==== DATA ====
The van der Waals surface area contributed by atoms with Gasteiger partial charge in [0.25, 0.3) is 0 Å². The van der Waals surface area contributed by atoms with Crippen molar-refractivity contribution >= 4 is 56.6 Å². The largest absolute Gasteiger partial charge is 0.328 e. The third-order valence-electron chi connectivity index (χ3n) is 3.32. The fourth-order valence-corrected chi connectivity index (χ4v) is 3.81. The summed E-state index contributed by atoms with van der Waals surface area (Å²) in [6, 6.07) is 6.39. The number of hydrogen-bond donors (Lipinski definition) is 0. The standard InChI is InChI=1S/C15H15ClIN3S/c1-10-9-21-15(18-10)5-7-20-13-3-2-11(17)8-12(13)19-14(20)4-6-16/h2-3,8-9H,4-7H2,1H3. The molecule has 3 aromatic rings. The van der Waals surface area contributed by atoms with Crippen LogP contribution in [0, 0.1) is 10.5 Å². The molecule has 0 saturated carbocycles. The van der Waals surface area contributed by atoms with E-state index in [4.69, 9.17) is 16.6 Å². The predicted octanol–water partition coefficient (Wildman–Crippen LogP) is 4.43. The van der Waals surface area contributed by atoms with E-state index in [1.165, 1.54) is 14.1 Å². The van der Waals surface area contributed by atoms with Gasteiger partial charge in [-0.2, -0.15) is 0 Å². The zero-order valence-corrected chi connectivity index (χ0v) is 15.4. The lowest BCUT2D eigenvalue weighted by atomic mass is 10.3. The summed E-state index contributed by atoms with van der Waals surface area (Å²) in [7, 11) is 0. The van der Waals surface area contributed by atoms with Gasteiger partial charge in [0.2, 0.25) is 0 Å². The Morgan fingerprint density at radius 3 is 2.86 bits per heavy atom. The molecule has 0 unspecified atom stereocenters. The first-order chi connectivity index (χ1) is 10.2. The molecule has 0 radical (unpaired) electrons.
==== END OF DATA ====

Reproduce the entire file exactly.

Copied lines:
The van der Waals surface area contributed by atoms with Gasteiger partial charge in [0.25, 0.3) is 0 Å². The van der Waals surface area contributed by atoms with Crippen molar-refractivity contribution >= 4 is 56.6 Å². The largest absolute Gasteiger partial charge is 0.328 e. The third-order valence-electron chi connectivity index (χ3n) is 3.32. The fourth-order valence-corrected chi connectivity index (χ4v) is 3.81. The summed E-state index contributed by atoms with van der Waals surface area (Å²) in [6, 6.07) is 6.39. The number of hydrogen-bond donors (Lipinski definition) is 0. The standard InChI is InChI=1S/C15H15ClIN3S/c1-10-9-21-15(18-10)5-7-20-13-3-2-11(17)8-12(13)19-14(20)4-6-16/h2-3,8-9H,4-7H2,1H3. The molecule has 3 aromatic rings. The van der Waals surface area contributed by atoms with Crippen LogP contribution in [0, 0.1) is 10.5 Å². The molecule has 0 saturated carbocycles. The van der Waals surface area contributed by atoms with E-state index in [4.69, 9.17) is 16.6 Å². The predicted octanol–water partition coefficient (Wildman–Crippen LogP) is 4.43. The van der Waals surface area contributed by atoms with E-state index in [1.165, 1.54) is 14.1 Å². The van der Waals surface area contributed by atoms with Gasteiger partial charge in [-0.2, -0.15) is 0 Å². The zero-order valence-corrected chi connectivity index (χ0v) is 15.4. The lowest BCUT2D eigenvalue weighted by atomic mass is 10.3. The summed E-state index contributed by atoms with van der Waals surface area (Å²) in [7, 11) is 0. The van der Waals surface area contributed by atoms with Gasteiger partial charge in [0.2, 0.25) is 0 Å². The Morgan fingerprint density at radius 3 is 2.86 bits per heavy atom. The molecule has 0 unspecified atom stereocenters. The first-order chi connectivity index (χ1) is 10.2. The molecule has 0 radical (unpaired) electrons.